Heeheeheehee! You’re in my head, dearest. It’s our sense of humor that defines us at the worst of times. I’m curretnly working on my manuscript (surprise!) and in the process of doing so I’ve picked up a few books, one of those being the Writer’s Guide to Heros and Heroines: Sixteen Major Archetypes. I find myself emulating a layered blend of the Spunky Kid and the Free Spirit and they are both characterised by both optimism and a true sense of humor. I am constantly teeter-tottering between being blue/seeing everything as a Great Cosmic Joke and wanting to burrow away from society/fearing a lonely demise at the end of it all. I saw a little old lady at the grocery store yesterday. Her live-in nurse had taken her shopping, but judging by what they had purchased I suspect the nurse was using the lady’s credit card to do her own shopping. Her nurse had left her in her wheelchair in a corner shaking from palsy and had gone about her business. I wondered, who was this woman? Was she once strong and proud as I am now? Does she realize where and in what state she is in? What would she think of herself? The first thoughts that came to my mind when I saw this poor, frail creature was that she had a beautiful face and that I would hate to be in a state where I couldn’t care for myself. James Dean’s words “Live fast, die young” popped into my brain despite the fact that I am REALLY looking forward to being a spunky old lady (wouldn’t I make a good one?). We don’t know what life is going to toss at us telling us to “think fast!” like those schoolyard bullies that just really enjoy pelting the younger, glasses-wearing kids with sports equipment. Why do we fear what we fear? Schucks… I don’t know. I’m afraid that I’m somewhere in a coma (or worse, that I don’t physically exist at all) and that this whole life I’ve lead is no more than a mere fantasy. Yep, a genuine fear of mine. Creeps me the hell out because, if it’s true, then what does any of this mean anyways? I crave meaning, purpose, sense… while at the same time I preach that these things don’t exist. There I go contradicting myself again. Oi… but you should be used to that by now. Also, should the HIGHLY UNLIKELY event occur that you do find yourself lost and alone in the dark, dreary woods of life… call, and I’ll be there. Just give me a week or two to make it across the country. ;)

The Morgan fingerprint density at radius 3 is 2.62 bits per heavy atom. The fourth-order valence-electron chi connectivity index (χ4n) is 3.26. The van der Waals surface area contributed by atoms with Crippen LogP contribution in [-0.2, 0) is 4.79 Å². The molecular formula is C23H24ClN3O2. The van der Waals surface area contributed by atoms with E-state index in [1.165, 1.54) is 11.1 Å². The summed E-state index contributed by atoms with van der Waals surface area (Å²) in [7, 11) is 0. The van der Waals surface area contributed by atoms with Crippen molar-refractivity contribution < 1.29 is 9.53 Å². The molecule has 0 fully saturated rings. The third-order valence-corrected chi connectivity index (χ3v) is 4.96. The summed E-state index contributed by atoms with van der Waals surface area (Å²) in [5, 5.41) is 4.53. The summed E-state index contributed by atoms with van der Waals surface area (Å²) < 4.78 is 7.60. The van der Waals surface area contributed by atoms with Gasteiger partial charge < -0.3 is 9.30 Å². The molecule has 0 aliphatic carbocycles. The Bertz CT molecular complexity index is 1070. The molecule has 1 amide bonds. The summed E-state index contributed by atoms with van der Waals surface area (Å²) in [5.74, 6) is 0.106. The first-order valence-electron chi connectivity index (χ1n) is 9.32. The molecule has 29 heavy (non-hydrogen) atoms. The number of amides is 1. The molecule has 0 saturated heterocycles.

P.S. It’s weird seeing the living room table so remarkably un-cluttered… and the missing pile of Stevie books between the two armchairs… :sob:

    • It has never occurred to me to be afraid that my life is only a fantasy… I think it’s intensely interesting that you would consider such a possibility; to me, that seems like a very creative fear to have. One of the things I love about life is that it’s plumb full of paradoxes we have to reconcile ourselves to living with, so with that in mind, contradictory thoughts and behaviors seem to be par for the course. Besides, they make life WAY interesting. And you know, I’m SO glad you said what you did about me calling you if I find myself lost in the woods, metaphorically-speaking (or even physically, I imagine!), because I had been thinking, “Stevie would be there for me, too.” I can imagine us as old women traveling to some faroff land together, or maybe hoeing the organic beet patch, because once you’ve passed a certain stage, hell, everybody’s the same age even if they’re twenty years apart (I’m guessing). That’s a nice and comforting thought. Anyway, I feel like I’m babbling because I’m both exhausted and hopped up on sugar (cinnamon rolls!) and caffeine (Starbucks!). I feel a little otherworldly at the moment…both happy and sad, which has been my state for awhile now.

      I want to read that book about the archetypes! The one I was reading didn’t mention the Spunky Kid and the Free Spirit! Although there WAS the Child and the Artist… hm, possibly the same things, different names. Anyway! Babbling now! This morning I started a book called Your Inner Child of the Past and so far, it’s really great.

      And oh, your story about the little old palsied lady broke my heart… That makes me so sad, AND scared… sigh. We just never know, do we? It’s best not to worry, and as Twila said, to learn to love ourselves, which will always draw people to us. That’s the hope, anyway. xo